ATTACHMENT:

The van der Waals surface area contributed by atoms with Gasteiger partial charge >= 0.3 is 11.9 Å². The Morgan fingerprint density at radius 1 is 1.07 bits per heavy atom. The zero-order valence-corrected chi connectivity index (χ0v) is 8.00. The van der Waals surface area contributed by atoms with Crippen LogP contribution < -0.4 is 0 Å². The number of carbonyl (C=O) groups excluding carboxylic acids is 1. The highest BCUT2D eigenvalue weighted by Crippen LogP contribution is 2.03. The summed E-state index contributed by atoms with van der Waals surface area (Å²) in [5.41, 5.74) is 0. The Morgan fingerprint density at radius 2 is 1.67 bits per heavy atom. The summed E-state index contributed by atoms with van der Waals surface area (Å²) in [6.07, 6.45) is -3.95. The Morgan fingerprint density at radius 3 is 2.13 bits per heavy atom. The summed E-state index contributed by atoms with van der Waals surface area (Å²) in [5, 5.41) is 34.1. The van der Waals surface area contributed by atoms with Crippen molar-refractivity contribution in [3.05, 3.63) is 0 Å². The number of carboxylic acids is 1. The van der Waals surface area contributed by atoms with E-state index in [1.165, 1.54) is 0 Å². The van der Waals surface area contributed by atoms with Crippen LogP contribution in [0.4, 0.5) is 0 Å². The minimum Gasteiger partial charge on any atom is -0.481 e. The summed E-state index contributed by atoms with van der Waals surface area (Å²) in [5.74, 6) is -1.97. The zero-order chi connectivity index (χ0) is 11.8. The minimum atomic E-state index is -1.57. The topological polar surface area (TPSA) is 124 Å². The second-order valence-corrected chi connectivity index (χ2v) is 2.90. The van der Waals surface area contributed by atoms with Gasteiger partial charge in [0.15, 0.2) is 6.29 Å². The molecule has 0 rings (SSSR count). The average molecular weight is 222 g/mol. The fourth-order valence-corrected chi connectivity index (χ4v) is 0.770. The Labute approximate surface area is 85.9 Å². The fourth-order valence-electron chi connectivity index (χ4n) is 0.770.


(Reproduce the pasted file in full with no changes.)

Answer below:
The van der Waals surface area contributed by atoms with Gasteiger partial charge >= 0.3 is 11.9 Å². The Morgan fingerprint density at radius 1 is 1.07 bits per heavy atom. The zero-order valence-corrected chi connectivity index (χ0v) is 8.00. The van der Waals surface area contributed by atoms with Crippen LogP contribution < -0.4 is 0 Å². The number of carbonyl (C=O) groups excluding carboxylic acids is 1. The highest BCUT2D eigenvalue weighted by Crippen LogP contribution is 2.03. The summed E-state index contributed by atoms with van der Waals surface area (Å²) in [5.41, 5.74) is 0. The Morgan fingerprint density at radius 2 is 1.67 bits per heavy atom. The summed E-state index contributed by atoms with van der Waals surface area (Å²) in [6.07, 6.45) is -3.95. The Morgan fingerprint density at radius 3 is 2.13 bits per heavy atom. The summed E-state index contributed by atoms with van der Waals surface area (Å²) in [5, 5.41) is 34.1. The van der Waals surface area contributed by atoms with Crippen molar-refractivity contribution in [3.05, 3.63) is 0 Å². The number of carboxylic acids is 1. The van der Waals surface area contributed by atoms with E-state index in [1.165, 1.54) is 0 Å². The van der Waals surface area contributed by atoms with Crippen LogP contribution in [0.4, 0.5) is 0 Å². The minimum Gasteiger partial charge on any atom is -0.481 e. The summed E-state index contributed by atoms with van der Waals surface area (Å²) in [5.74, 6) is -1.97. The zero-order chi connectivity index (χ0) is 11.8. The minimum atomic E-state index is -1.57. The topological polar surface area (TPSA) is 124 Å². The second-order valence-corrected chi connectivity index (χ2v) is 2.90. The van der Waals surface area contributed by atoms with Gasteiger partial charge in [0.15, 0.2) is 6.29 Å². The molecule has 0 rings (SSSR count). The average molecular weight is 222 g/mol. The fourth-order valence-corrected chi connectivity index (χ4v) is 0.770. The Labute approximate surface area is 85.9 Å². The fourth-order valence-electron chi connectivity index (χ4n) is 0.770.